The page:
Verifying the Identity of JSON Texts

Verifying the Identity of JSON Texts

Test data might not always be present in the form of line-based file formats, like Comma-separated Values or Tab-separated Values. The JavaScript Object Notation (JSON) format — a lightweight subset of the JavaScript language — gained a lot of popularity as an exchange format when communicating with Web Services in the past years. The application to be tested might offer an export functionality that allows the export to be in JSON format, and we are supposed to verify the exported file is correct. In addition, the exported file is not required to match the expectation character-by-character. So object keys are not required to show up in a given order, and there are also no constraints to whitespace usage. This flexibility makes it hard to come up with a simple solution when it is about to compare two JSON texts.

Example Usage with Squish

Luckily, Squish provides the test.compareJSONFiles(expectedFile, actualFile) function that takes care of that flexibility while comparing two JSON files.

For this example, we will use Python as the scripting language, but the function is available in all other scripting languages Squish supports as well.

Let’s test drive the test.compareJSONFiles() function using one of the various JSON formatting webservices. The test case is defined easily: we inject a JSON text, and – after pressing a button – expect the reformatted JSON text to be equal to the given one.

We create a new test suite and test case, and a test data file ‘input.json’ that holds a sample input JSON text:

{"success": false, "error":

And we add a test script like this:

# -*- coding: utf-8 -*-

import names

def main():

    with open("testdata/input.json", "r") as inp:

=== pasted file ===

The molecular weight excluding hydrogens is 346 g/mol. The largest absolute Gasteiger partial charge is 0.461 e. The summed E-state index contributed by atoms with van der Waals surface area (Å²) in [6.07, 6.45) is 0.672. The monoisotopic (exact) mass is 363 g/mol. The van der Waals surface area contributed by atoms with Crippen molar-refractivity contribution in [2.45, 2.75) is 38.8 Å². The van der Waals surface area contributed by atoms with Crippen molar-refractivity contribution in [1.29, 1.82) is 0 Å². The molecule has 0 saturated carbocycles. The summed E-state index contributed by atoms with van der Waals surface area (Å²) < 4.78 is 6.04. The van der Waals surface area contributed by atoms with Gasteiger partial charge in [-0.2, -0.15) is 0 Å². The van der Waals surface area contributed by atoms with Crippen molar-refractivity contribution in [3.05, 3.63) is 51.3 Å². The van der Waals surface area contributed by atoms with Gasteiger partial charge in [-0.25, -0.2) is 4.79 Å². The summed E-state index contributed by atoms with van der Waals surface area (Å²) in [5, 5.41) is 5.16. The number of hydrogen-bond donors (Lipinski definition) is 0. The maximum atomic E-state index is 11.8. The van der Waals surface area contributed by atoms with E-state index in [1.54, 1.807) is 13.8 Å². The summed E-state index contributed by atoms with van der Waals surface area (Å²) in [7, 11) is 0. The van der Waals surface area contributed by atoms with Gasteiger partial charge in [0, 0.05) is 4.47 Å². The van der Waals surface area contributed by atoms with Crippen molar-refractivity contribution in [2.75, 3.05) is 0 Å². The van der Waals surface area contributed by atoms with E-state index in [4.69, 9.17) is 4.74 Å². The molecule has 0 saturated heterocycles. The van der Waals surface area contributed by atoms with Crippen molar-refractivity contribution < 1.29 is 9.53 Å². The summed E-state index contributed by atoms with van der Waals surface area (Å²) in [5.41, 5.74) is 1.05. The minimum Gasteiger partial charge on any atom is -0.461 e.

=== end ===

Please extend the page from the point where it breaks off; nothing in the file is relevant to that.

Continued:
inputData =

    typeText(waitForObject(names.formatter_input_area), inputData)

    selectOption(waitForObject(names.formatter_options_select), "Compact")
    formatted = waitForObject(names.formatter_result_area).innerText

    with open("/tmp/actual.json", "w") as out:

    test.compareJSONFiles("testdata/input.json", "/tmp/actual.json")
    test.compareTextFiles("testdata/input.json", "/tmp/actual.json")

We start a new browser with the given URL (line 6). We read the JSON text we want to pass to the web service from our test data file (8). We type that text into the corresponding input area (11), choose a different formatting option to make the formatting web service actually do some changes to our input data (13) and pick up the re-formatted JSON text from the result area (15). To comply with the test.compareJSONFiles() API (it takes paths to files in the filesystem), we write the retrieved JSON text to disk (17).

Finally we compare our two files. This is the relevant part in the test results:

<scriptedVerificationResult time="2019-07-11T14:45:36+02:00" type="PASS">
    <text>JSON Comparison</text>
    <detail>Files are equal</detail>

As confirmation how different the files are on a character-by-character level, we check what test.compareTextFiles() reports:

<scriptedVerificationResult time="2019-07-11T14:45:36+02:00" type="FAIL">
    <text>Plain Text Comparison</text>
    <detail>'input.json' and 'actual.json' are different. Diff:
-   [1,
- 2,
- {"success": false, "error":
- 31},
- 3]
+ [1,2,{"success":false,"error":31},3]</detail>

So while the latter function shows how both JSON files differ textually, compareJSONFiles() allows us to determine that both JSON texts in fact equal each other.

Roberto was born in Dresden, Germany. He studied at Dresden and Hamburg where he learned to program in Pascal and Delphi. In his spare time he taught himself web programming, and in particular HTML, CSS, JavaScript, and PHP. He studied mathematics and computer science in Hamburg, during which time he made contact with froglogic. Roberto joined froglogic in autumn 2006.


Leave a reply

电子邮件地址不会被公开。 必填项已用*标注